Rachel Cruse embodies the concept of living a soulful life, with exquisite grace. I first met her two years ago when I moved to Vancouver Island with my daughter. Our children were attending the same school together, and slowly, as I got a sense of her, I discovered she was an artist. And a beautiful, soulful artist.
Rachel’s graceful paintings of beach landscapes and sunsets transcend the stereotypical; they truly do express the luscious beauty present in this island.
She is also an example of a woman who takes on risks and challenges with a calm and quiet giggle – becoming a full-time artist at the same time as having a baby being one of those.
I’m delighted to be able to share her art and some of her story here. Enjoy.
What does it mean to be an artist? And when did you know you were an artist (aka intensely creative person)?
Part of being an artist is to find the answer to that question, it is an intrinsic aspect of the path. The answer each individual artist finds shapes their art and their very being.
For me the answer is that being an artist is about increasing our awareness of beauty. We are surrounded at all times by both ugliness and beauty and in every moment we are making choices about which one to pay attention to, which one to amplify and feed. In my world an artist chooses and helps other to choose beauty.
I have always felt deeply on the inside that I was an artist, it just took me quite a long time to identify my voice. I think it seemed too simple so I overlooked the obvious for quite a few years.
When you consider the words luscious and soulful, what comes to mind? Is there anyone you know who embodies these traits? When do you feel luscious and soulful?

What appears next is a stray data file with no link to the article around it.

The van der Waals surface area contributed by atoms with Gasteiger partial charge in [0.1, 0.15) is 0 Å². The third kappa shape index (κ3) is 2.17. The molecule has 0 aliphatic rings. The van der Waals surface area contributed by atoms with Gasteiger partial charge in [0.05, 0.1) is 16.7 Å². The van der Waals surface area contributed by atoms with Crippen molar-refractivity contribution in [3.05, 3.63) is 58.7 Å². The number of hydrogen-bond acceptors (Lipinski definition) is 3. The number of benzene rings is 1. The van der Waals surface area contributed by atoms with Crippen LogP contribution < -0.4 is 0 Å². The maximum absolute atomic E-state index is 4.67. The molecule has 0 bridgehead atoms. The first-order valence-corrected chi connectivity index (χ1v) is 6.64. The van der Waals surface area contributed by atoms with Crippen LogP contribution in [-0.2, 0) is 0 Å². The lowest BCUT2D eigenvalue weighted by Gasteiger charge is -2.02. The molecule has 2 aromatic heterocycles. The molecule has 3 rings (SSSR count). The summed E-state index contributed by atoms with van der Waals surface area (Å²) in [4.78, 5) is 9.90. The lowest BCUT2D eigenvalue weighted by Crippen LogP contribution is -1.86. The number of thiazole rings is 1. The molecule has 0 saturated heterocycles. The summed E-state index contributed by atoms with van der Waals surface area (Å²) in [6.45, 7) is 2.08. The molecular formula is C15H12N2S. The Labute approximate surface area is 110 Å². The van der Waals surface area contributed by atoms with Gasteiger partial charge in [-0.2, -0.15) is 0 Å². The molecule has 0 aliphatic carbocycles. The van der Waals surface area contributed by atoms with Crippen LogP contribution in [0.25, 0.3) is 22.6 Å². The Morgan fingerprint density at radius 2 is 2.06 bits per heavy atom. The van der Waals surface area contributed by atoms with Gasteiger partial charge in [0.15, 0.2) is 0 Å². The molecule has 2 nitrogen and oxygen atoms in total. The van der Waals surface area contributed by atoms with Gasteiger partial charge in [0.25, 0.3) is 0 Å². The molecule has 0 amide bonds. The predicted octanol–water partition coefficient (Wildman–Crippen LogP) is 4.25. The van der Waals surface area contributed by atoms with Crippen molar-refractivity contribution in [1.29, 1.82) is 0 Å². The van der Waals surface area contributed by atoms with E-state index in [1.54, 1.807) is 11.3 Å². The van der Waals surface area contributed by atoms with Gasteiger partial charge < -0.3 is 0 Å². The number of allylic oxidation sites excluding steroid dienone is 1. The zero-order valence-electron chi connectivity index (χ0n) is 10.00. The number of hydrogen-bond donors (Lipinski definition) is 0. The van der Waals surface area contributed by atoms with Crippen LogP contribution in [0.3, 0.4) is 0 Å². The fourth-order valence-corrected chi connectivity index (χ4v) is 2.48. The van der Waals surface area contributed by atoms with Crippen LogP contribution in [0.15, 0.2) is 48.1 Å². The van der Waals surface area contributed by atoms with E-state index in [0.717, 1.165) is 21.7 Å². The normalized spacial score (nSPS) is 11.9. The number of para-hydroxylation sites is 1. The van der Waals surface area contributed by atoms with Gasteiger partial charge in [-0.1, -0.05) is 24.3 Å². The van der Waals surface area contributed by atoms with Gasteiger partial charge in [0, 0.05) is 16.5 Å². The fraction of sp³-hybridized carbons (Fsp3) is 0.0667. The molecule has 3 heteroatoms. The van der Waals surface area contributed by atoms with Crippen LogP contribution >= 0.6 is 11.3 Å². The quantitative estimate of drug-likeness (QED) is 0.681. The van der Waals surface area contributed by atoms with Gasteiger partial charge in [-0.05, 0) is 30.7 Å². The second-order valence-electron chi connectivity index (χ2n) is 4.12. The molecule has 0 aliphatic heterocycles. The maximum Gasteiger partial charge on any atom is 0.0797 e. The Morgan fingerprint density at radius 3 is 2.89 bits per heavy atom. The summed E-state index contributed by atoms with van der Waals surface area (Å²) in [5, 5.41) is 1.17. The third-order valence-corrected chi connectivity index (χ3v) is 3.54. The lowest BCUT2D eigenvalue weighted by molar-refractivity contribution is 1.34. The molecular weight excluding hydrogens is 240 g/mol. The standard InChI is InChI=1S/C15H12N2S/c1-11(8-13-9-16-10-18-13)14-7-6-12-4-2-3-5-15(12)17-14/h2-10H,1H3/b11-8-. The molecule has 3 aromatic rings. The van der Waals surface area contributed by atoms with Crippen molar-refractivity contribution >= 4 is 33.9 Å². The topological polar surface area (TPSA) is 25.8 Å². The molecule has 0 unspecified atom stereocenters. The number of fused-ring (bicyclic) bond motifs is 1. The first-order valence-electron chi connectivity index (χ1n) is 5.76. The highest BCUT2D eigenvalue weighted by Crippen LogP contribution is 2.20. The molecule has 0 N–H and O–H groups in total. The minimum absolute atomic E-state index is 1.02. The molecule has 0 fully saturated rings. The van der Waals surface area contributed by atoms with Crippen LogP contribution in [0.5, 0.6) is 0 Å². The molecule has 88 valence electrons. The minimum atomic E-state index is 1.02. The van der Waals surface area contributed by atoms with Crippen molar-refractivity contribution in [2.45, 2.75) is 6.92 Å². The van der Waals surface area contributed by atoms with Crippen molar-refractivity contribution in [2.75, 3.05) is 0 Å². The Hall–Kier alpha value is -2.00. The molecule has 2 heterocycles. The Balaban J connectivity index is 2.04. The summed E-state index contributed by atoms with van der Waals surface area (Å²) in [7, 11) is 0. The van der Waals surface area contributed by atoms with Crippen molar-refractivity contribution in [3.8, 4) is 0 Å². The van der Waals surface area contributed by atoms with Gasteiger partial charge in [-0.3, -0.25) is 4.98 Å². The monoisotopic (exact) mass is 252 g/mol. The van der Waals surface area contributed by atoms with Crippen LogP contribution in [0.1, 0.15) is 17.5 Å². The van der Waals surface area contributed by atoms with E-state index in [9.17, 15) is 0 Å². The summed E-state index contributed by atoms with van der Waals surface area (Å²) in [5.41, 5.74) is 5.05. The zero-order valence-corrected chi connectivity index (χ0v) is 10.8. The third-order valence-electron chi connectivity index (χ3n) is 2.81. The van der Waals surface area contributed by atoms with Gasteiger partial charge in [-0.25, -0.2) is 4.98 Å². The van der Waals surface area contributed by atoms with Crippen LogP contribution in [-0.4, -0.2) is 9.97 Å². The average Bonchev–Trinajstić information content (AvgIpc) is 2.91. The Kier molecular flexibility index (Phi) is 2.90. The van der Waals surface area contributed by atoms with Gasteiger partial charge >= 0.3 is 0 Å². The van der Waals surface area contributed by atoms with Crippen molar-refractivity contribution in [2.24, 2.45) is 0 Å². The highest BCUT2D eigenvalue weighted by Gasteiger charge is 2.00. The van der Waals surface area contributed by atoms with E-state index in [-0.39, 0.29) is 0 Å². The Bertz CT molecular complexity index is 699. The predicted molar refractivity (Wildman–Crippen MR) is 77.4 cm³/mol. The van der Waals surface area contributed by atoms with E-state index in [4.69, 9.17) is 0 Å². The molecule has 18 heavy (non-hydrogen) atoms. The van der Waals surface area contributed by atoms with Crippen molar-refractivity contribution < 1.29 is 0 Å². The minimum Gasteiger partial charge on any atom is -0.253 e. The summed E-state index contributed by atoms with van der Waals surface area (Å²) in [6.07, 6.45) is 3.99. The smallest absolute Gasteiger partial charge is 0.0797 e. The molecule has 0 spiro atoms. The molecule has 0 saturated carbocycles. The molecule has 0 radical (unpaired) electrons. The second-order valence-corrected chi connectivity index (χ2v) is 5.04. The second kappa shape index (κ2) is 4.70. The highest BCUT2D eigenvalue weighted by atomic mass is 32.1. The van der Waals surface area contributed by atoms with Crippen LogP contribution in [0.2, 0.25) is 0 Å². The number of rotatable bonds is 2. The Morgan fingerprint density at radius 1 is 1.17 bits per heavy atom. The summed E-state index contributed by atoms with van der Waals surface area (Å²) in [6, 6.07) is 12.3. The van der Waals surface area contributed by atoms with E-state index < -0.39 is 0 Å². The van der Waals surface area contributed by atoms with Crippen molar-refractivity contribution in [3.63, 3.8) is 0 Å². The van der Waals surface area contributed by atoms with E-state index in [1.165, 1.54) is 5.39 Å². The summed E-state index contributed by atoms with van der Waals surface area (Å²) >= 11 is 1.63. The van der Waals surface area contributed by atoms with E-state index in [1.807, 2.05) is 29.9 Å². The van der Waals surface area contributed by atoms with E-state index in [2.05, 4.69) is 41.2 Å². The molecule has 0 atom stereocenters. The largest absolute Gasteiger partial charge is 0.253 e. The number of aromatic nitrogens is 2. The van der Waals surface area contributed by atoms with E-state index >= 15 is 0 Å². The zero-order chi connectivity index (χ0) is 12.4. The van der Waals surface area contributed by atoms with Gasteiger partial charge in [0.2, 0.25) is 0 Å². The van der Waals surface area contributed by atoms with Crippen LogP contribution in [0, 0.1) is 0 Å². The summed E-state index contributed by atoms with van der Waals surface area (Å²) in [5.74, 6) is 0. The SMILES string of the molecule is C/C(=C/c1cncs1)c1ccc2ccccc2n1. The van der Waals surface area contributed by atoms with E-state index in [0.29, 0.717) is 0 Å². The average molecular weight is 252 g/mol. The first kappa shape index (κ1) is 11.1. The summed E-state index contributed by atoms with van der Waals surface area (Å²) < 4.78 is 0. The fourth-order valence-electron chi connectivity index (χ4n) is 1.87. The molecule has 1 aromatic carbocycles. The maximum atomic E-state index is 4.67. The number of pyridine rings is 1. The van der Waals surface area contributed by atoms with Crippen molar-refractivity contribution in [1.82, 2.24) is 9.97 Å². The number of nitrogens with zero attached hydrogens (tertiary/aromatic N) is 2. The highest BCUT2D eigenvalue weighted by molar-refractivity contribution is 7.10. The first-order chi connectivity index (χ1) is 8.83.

Luscious is not a word I use very often, but I suppose I associate it with succulence, juiciness, and fullness. Soulful is an expressive and deeply meaningful state.
I think we all have moments of feeling we are embodying these things, at least I hope we all do. I feel luscious and soulful when I bring present moment awareness into my everyday pleasures.
Biting into a nectarine, swimming in the river, being absorbed in the creative flow in my studio. Lately it has been a plentitude of those moments taking in the presence of my newborn daughter. Just feeling the softness of her skin and breathing in that incredible new baby smell.
The fullness I experience when I watch her smiling at her Dad as they play at making faces at one another is hard to describe.
What do you love most about your body? And why?
Well being a women it is almost a given that I have suffered from body image issues most of my life.
Now I’m 40 and I have had three children, I look back and think “wow I wish I had loved my younger body more when I had the chance”. But if I don’t learn from that, then I’ll be doing the same thing when I’m 80 and thinking back about the body I have today.
What I love the very most about my body is the very magic that it exists, that it is strong and healthy and that through it I experience so many wonders.
What brings you pleasure? What senses are involved?
I’m very sensory, pleasure is easily found in the simplest of things. Eating ripe fruit straight off the tree, running barefoot in heavy rain, napping in late morning sunshine, a cup of morning tea outside my tent on the beach, my favorite plaid shirt. It is not so much about my use of any of the known 5 senses.
What brings me the most joy is my sense of wonder and contentment that what I have is enough.
If you had to throw a dinner and dance party how would you do it?
I would have to throw a beach bash with about 20- 30 friends out on a beautiful somewhat remote beach. It would be early August, after an afternoon of playing in the ocean we’d eat fresh and light, the days ocean catch, salads, berries and fruit, s’mores of course, and plenty of organic wine.
After we all watched the sunset we would light up the beach with handmade lanterns and a campfire. We would break out the musical instruments and dance a sing into the wee hours, ending the evening with a sleep-out under the stars, listening to the waves.
Where/how do you find your inspiration?
I respond to natural beauty and simplicity, my paintings come from there.
Also I am particularly enamored by the seashore, there is a special magic for me in that exact place where the tide meets the sand, and by the intermingling of water and light. I have way more paintings in my head then I will ever come close to painting.
What does your ideal day look like?